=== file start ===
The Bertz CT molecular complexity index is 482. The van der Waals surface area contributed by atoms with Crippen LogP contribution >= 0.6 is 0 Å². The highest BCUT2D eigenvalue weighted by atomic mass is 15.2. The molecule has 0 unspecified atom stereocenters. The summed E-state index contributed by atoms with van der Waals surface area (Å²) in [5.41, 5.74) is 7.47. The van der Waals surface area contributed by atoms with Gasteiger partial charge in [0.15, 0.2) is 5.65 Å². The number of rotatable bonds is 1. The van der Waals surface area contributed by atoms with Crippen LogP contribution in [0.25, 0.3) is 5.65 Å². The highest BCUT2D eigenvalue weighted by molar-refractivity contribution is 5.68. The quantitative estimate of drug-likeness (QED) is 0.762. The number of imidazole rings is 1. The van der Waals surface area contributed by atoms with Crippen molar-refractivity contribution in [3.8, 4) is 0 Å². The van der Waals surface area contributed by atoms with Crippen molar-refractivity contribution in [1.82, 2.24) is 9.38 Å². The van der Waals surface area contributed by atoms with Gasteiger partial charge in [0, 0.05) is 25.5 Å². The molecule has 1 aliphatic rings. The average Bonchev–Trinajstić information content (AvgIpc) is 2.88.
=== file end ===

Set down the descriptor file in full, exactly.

The Bertz CT molecular complexity index is 482. The van der Waals surface area contributed by atoms with Crippen LogP contribution >= 0.6 is 0 Å². The highest BCUT2D eigenvalue weighted by atomic mass is 15.2. The molecule has 0 unspecified atom stereocenters. The summed E-state index contributed by atoms with van der Waals surface area (Å²) in [5.41, 5.74) is 7.47. The van der Waals surface area contributed by atoms with Gasteiger partial charge in [0.15, 0.2) is 5.65 Å². The number of rotatable bonds is 1. The van der Waals surface area contributed by atoms with Crippen LogP contribution in [0.25, 0.3) is 5.65 Å². The highest BCUT2D eigenvalue weighted by molar-refractivity contribution is 5.68. The quantitative estimate of drug-likeness (QED) is 0.762. The number of imidazole rings is 1. The van der Waals surface area contributed by atoms with Crippen molar-refractivity contribution in [3.8, 4) is 0 Å². The van der Waals surface area contributed by atoms with Crippen molar-refractivity contribution in [1.82, 2.24) is 9.38 Å². The van der Waals surface area contributed by atoms with Gasteiger partial charge in [0, 0.05) is 25.5 Å². The molecule has 1 aliphatic rings. The average Bonchev–Trinajstić information content (AvgIpc) is 2.88.